I am curious to see what changes the economic downturn has wrought but there were a lot of spaces in and around Sedona that sell artwork. I’m not really sure if there really are 40 galleries, unless one includes a lot of spaces that sell a lot of Native American and Mexican crafts.
Sedona itself is sort of divided into two areas, and as one comes to it from Highway 179, Uptown Sedona is to the right and the other Sedona to the left. Most art spaces are either located on 179 itself or Uptown Sedona.
The first set of galleries one comes across on 179 are located on a shopping area to the right as one enters the city, with a spectacular view (from the shops) of the Sedona rocks and the city itself.
And when you drive up Highway 179 into Sedona, one of the first galleries that you come across is the huge Exposures Gallery, which is located on the right side of 179 as one approaches the city.
Over 20,000 square feet, not including the outside sculpture gardens (I assume) make this the largest art gallery in the state, and probably one of the largest in the nation.
There’s no gallery in the world, in the many, many galleries in nearly all continents that I have visited, that I can compare to this place.
Exposures is a perfect example of what makes most Southwestern art galleries so different from most other fine art galleries in the world; galleries which follow the white cube example of white walls and minimalist hanging styles, coupled with total lack of information about prices, etc.
Not so in the Southwest gallery model, and Exposures is a perfect example of this model for Southwest galleries.
Upon entering the huge spaces, the East Coast gallery sensibility is immediately assaulted by a riot of colors and by a fear of empty space that yields a huge gallery space filled to the brim with art, photography, sculpture, crafts and jewelry.
This is 21st century salon style presentation married to the joy of colors that is the Southwest.
There are probably a few thousand pieces of art hanging and displayed in this gargantuan space. In fact, so much artwork, and so much variety, that the snobbery of the art world would immediately tend to dismiss this gallery as another “art store” filled with “wall decor.”
Not so fast.
There are plenty of art galleries in Sedona that offer wall decor, and the same in the Southwest, and for that matter all over the nation.
Don’t be fooled by the sheer scale and invasion of the senses that Exposure offers. This is a very successful galleries which offers some very good artists, some so so artists and some mediocre artists. In other words, just like any other reputable art gallery, but definitely not a cheesy art store. This is a very good Southwestern gallery working flawlessly on that model.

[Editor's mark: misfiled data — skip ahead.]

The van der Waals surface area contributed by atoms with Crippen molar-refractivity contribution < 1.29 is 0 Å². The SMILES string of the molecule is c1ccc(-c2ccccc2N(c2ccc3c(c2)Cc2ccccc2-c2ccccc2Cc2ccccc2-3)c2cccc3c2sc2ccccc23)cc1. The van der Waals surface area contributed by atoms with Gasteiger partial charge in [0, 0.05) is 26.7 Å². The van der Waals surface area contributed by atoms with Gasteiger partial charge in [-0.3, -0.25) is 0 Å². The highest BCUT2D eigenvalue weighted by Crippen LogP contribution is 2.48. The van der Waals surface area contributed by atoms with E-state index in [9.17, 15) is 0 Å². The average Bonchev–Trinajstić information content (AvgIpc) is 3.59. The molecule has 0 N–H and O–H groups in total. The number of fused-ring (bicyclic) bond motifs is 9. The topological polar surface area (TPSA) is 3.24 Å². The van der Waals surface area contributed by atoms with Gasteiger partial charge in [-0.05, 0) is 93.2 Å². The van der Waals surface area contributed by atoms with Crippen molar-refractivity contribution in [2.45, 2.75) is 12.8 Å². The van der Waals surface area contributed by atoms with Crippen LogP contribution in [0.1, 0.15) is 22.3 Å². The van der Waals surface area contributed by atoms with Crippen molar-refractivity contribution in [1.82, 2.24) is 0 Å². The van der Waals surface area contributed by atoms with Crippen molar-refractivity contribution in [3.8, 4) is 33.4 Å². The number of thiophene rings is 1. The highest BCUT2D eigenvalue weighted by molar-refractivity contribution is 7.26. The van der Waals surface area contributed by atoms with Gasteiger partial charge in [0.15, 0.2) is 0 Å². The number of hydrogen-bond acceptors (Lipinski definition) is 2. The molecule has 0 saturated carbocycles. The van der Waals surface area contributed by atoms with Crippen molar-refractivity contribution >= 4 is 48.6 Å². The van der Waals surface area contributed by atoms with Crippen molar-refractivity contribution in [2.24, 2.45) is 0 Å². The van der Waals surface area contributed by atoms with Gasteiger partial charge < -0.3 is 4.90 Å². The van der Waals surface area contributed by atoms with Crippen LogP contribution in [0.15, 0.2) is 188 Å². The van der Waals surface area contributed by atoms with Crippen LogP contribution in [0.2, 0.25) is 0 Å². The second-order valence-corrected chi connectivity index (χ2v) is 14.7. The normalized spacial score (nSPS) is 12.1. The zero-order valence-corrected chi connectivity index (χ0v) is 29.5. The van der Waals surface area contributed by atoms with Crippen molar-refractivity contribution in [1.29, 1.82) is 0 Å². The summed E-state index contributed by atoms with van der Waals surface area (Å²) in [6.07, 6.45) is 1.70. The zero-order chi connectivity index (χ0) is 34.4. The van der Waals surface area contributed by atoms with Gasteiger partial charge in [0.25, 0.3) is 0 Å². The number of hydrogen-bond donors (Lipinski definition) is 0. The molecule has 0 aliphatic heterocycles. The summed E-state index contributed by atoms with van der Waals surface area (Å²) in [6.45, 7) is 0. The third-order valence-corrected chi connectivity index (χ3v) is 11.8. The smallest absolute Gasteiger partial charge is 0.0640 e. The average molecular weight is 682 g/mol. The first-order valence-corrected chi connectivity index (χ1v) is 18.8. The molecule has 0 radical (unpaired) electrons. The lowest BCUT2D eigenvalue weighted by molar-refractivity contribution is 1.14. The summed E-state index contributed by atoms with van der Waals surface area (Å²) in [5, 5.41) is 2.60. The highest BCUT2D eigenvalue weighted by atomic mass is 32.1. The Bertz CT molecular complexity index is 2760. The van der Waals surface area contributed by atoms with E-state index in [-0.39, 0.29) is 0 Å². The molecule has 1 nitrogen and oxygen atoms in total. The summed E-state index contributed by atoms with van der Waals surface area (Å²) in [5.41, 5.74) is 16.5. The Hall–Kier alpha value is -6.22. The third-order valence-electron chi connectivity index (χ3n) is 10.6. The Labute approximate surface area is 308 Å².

Exposures’ success is clearly evident not only in its size, but in the small army of people that it employs, as well as its history, which essentially repeats the usual gallery story: art-loving couple moves to Sedona, open a small gallery; they do well and open a huge one.
And because Sedona’s art buying market is comprised mostly of visitors, this gallery has to operate on the model of exhibiting everything that it has to offer all at once.
It works for them.
So once we get past the fact that this overcrowded gallery space has found its formula for success, and we begin to look at the artwork itself, as I stated before, we find the same mix of great, good, average and mediocre that one finds in any gallery in the world because art truly is in the eyes of the beholder — or in this case the husband and wife team that picks the artists that they choose to represent and sell.
And sell they do…
On exhibit are works by more than 100 artists; yep, 100… and prices, I was informed, range from $29 to $290,000.
The catchy price range seems to have done wonders for both the artists and the owners.
Not everything is about money and sales; but money and sales make most artists, and definitely most gallery owners happy.
About the artwork itself…
Nearly all of it shares a flawless technical skill and delivery that would make most postmodernists elitists raise their noses a few inches higher. As an admirer of technical skill, I have learned to respect technical skill, but also have learned to then look past it and see content, ideas, context and intelligence in the work.
But before I get to the few artists that stood out for me last year, I must note that the one thing that, in spite of over 100 artists, the gallery lacked was monochromatic or black and white works in this wildly colored universe of art. It could really use a few drawings here and there to break up the dominance of color and painting. But I am biased.
As far as I could see there were only two artists working in drawing. Of the two, the two delicate small graphite drawings by Charles Frizzell stood out like little orphans in an ocean of color.
The charcoal and watercolor pieces by an artist named Yuroz also could mostly be qualified as drawing, but the works themselves were rather forgettable, as Yuroz seems to be channelling several of Picasso’s periods — including a rather mediocre stab at cubism — in his paintings and drawings. There is too much Picasso in Yuroz, but there is also too much of Yuroz in Exposures, which in economic terms means that someone must be buying lots of his work. I didn’t like any of it.